Article

The History of Islam in Mauritania  

Erin Pettigrew

The study of the long-term history of what has been known since 1960 as the Islamic Republic of Mauritania is possible largely because of inhabitants’ early embrace of Islam in the 8th century. While research on the early pre-Islamic history of the region is limited by the availability of sources to primarily the archaeological, the arrival of Islam through trade networks crossing the Sahara from North Africa meant that Arab merchants and explorers supplied and produced knowledge about the region’s inhabitants, polities, and natural resources that was then written down in Arabic by Muslim chroniclers and historians. Early Muslims were largely Kharijite and Ibadi but the 11th-century Almoravid reformist and educational movement ensured that the region’s Muslims would predominantly follow Sunni Islam as defined by the Maliki school of law and ʿAshari theology. By the time the Almohad empire succeeded the Almoravid in the 12th century, important centers of Islamic scholarship were emerging in major trading towns in the Sahara and along the Senegal River. The expansion of Sufi thought and practice, the arrival of the Arabic-speaking Banu Hassan, and the subsequent development of political entities known as emirates occurred in ensuing centuries and played a part in the genesis of a social structure that valorized the Arabic language, the study of Islam, and claims of descent from the Prophet Muhammad. The arrival of European merchants in the 15th century and the subsequent colonization of the region by the French led to rapid changes in the economic and cultural bases of political authority and social hierarchy, with colonial policy largely valorizing Sufi leaders as political interlocutors and community representatives. Independence from France in 1960 meant the establishment of an Islamic Republic whose laws are based on a mixed legal system of Maliki Islamic and French civil law. The basis of presidential rule is not religious in nature, though presidents have increasingly used a discourse of religion to legitimize their rule in the face of internal political opposition and external threats from extremist groups such as al-Qaʿeda.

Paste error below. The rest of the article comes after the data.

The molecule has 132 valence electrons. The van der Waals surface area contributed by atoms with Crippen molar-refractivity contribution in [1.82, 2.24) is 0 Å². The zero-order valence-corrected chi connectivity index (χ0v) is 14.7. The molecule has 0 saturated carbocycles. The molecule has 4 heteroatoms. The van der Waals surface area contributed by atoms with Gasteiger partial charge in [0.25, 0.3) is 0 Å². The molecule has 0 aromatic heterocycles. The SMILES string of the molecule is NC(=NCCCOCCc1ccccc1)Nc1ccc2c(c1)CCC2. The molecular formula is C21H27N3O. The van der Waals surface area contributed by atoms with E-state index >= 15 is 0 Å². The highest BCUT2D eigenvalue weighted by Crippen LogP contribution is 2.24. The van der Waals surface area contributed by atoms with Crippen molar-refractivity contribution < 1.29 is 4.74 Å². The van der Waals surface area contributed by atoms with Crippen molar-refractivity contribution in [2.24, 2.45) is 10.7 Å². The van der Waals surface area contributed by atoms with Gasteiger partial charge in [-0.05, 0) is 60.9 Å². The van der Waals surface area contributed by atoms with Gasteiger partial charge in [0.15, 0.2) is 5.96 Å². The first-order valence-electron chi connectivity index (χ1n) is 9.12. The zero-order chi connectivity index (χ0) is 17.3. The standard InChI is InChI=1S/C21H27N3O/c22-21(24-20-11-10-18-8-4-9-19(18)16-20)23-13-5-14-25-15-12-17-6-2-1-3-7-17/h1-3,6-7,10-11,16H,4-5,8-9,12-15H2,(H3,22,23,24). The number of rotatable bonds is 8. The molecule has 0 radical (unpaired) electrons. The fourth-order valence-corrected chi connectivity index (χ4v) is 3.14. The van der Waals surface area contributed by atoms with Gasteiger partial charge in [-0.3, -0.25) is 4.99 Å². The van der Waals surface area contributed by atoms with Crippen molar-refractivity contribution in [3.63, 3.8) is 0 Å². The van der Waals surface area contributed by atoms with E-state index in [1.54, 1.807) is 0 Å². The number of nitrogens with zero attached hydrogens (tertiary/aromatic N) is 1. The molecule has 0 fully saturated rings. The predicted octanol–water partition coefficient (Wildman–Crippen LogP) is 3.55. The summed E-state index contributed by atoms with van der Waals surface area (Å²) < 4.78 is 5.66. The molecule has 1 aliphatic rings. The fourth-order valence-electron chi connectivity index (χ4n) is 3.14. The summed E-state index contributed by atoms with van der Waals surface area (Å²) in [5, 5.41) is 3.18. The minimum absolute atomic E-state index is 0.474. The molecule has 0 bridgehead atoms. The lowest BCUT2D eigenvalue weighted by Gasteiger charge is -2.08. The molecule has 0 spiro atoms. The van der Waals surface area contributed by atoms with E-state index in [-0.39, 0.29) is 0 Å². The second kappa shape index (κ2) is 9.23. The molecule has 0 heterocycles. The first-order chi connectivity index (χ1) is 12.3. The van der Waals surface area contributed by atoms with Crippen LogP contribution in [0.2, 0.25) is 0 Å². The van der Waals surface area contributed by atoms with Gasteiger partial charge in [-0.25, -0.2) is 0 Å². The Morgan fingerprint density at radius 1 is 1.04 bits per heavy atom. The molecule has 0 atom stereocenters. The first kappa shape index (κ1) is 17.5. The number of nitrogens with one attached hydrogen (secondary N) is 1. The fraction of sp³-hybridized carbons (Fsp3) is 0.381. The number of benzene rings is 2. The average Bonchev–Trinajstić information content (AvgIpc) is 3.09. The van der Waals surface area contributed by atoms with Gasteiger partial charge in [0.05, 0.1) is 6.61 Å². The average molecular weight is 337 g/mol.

Article

The History of Sierra Leone  

Gibril R. Cole

The geographical boundaries of contemporary Sierra Leone resulted from the intense quest for imperial domains by European powers, specifically by Britain and France, during the 19th-century scramble for colonies. However, the country’s history runs deep into the past. While the peoples of the present-day republic did not have a history of large polities, there were, nonetheless, organized states with social, political, and economic structures, some of them based on conventional understandings of relations between the rulers and their peoples. Agricultural production, local, regional, and long-distance commerce facilitated not just economic exchanges, but also cross-cultural encounters between peoples from near and far. This engendered an integrative process that allowed for population growth and state expansion prior to the arrival of Europeans in the region of West Africa in the 15th century and the subsequent rise of the Atlantic slave trade. While the transatlantic system disrupted the existing political, economic, and social systems, the remarkable resilience of the peoples enabled them to rebound, only to be later subjugated to British colonial rule from 1808 to 1961. British colonialism encountered resistance in one form or another from its initial establishment until 1896, when a civil uprising devolved into a war of attrition between the people of the interior of Sierra Leone and the British colonial state. British rule and control of the colonial economy continued until the post-World War II period, when educated Africans across the continent sought to attain their independence. Sierra Leone’s educated elite organized, albeit along ethno-regional lines, to demand independence, which was granted in 1961. The post-independence experiment in democracy was subverted by political megalomania, the entrenchment of ethno-regionalism, corruption, and frequent military interventions in the state. The use of subaltern youth in the politics of the country by the state ultimately had the effect of producing a group of youths who sought to transform themselves from foot soldiers of the political groups to a military junta through violence, which engulfed the country in a decade-long civil war from 1991 to 2002.